Listen to Austin 360 Radio

Near Halloween, a Round Rock home transforms into haunted wonderland

Dale Roe

Are you a fan of things that go bump in the night?

Katherine Duff is. Each October, she transforms her home at 23 Meandering Way in Round Rock’s Oak Bluff subdivision into a Halloween wonderland inspired by Tim Burton’s “A Nightmare Before Christmas.”

“She has been decorating, collecting and having custom pieces made for over 10 years, but only in the last four or five has it become so elaborate — filling the yard and every room in the house,” says family friend Amber Cunningham, who ought to know. An artist, Cunningham created many of the elaborate pieces on display inside and out.

Each room in the house is themed. The family room has a green, glowing man-eating plant emerging from creeping vines and a mantle-top tribute to Disney’s Haunted Mansion. Daughter Tori’s room is flooded with green and black lights giving life to wall art and custom sculptures of Ursula the Sea Witch, the villain from Disney’s “The Little Mermaid.”

The dining room is themed after Tim Burton’s “The Corpse Bride” and includes an amazing chandelier and a creepy wedding cake. The great room is filled with figures and artwork depicting Jack Skellington, Sally and other characters from “A Nightmare Before Christmas.”

“A lot of the stuff in here is unique,” Duff’s husband, Scott, says. “It’s not stuff you’ll find anywhere else.” He tolerates the takeover with good humor. “There was a point where I was helping her out and I made the mistake one day — I said ‘As long as I don’t have to help you, you can do whatever you want,’ and this is what happened,” he says with a laugh.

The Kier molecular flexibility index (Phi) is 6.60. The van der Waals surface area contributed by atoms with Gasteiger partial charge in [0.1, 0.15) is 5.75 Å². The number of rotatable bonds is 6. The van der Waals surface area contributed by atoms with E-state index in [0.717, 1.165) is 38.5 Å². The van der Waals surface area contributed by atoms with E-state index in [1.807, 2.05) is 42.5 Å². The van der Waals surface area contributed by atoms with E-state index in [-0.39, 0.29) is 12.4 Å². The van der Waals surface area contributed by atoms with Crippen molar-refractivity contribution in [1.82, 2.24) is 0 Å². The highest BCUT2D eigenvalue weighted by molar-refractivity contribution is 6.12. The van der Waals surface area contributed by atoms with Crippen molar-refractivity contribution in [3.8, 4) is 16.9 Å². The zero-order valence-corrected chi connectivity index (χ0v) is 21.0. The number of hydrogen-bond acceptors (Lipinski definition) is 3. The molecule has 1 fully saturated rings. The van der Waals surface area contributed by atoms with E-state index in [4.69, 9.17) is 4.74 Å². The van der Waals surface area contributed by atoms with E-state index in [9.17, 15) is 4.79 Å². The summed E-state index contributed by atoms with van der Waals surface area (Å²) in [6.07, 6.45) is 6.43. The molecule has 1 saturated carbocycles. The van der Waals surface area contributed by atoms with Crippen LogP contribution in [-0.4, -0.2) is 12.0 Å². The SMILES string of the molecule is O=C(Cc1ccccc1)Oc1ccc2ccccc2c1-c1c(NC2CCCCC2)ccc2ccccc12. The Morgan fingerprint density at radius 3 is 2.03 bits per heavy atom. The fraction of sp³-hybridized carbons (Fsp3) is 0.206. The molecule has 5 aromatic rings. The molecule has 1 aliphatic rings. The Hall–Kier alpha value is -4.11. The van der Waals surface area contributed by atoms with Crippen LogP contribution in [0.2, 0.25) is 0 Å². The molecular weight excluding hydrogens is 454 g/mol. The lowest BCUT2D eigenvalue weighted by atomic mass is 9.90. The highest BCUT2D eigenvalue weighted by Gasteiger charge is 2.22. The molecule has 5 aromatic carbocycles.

The yard is literally overflowing; Duff ran out of space on her corner lot and the display has crept across the street. Dozens of inflatable and wooden figures, including “Nightmare’s” Skellington and Oogie Boogie join characters from “The Haunted Mansion” along with assorted tombstones and monsters. But there’s nothing too scary.

Cunningham says she and Duff like Burton’s holiday classic because “it’s odd and creepy and quirky, but at the same time lovable … spooky without being gory or overly frightening like many Halloween themes can be.”

Orange, purple and green lights are aimed and strung everywhere, and the flashing display is timed to the rhythm of the Halloween songs that play outside and through car radios tuned to 89.1 FM. Cunningham says the best time to drive by is at dusk, when “You can see some of the props in the daylight, but also are able to catch the light show.” She notes that the lights might not be on during rain or other inclement weather.

The display unplugs each day around 10:30 p.m. and usually continues for a week after Halloween.

Duff hasn’t settled on a date for an open house, but encourages “Nightmare” fanatics to like the house’s Facebook page at and watch for an announcement.